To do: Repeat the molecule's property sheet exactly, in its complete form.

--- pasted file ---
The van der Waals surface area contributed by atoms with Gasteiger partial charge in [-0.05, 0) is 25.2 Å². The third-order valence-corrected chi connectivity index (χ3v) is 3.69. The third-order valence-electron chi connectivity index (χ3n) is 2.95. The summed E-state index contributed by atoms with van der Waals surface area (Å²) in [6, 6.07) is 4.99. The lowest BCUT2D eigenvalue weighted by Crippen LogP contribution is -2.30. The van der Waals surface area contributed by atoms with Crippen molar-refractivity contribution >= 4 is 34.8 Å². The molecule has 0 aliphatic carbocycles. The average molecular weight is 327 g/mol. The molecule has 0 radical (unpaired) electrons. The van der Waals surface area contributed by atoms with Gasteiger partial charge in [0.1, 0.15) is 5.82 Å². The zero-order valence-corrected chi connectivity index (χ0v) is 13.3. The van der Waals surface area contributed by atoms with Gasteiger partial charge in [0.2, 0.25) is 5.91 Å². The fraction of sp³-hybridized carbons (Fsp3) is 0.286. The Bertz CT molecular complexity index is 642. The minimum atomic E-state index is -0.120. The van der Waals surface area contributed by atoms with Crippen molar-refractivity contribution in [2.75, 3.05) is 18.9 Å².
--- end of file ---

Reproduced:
The van der Waals surface area contributed by atoms with Gasteiger partial charge in [-0.05, 0) is 25.2 Å². The third-order valence-corrected chi connectivity index (χ3v) is 3.69. The third-order valence-electron chi connectivity index (χ3n) is 2.95. The summed E-state index contributed by atoms with van der Waals surface area (Å²) in [6, 6.07) is 4.99. The lowest BCUT2D eigenvalue weighted by Crippen LogP contribution is -2.30. The van der Waals surface area contributed by atoms with Crippen molar-refractivity contribution >= 4 is 34.8 Å². The molecule has 0 aliphatic carbocycles. The average molecular weight is 327 g/mol. The molecule has 0 radical (unpaired) electrons. The van der Waals surface area contributed by atoms with Gasteiger partial charge in [0.1, 0.15) is 5.82 Å². The zero-order valence-corrected chi connectivity index (χ0v) is 13.3. The van der Waals surface area contributed by atoms with Gasteiger partial charge in [0.2, 0.25) is 5.91 Å². The fraction of sp³-hybridized carbons (Fsp3) is 0.286. The Bertz CT molecular complexity index is 642. The minimum atomic E-state index is -0.120. The van der Waals surface area contributed by atoms with Crippen molar-refractivity contribution in [2.75, 3.05) is 18.9 Å².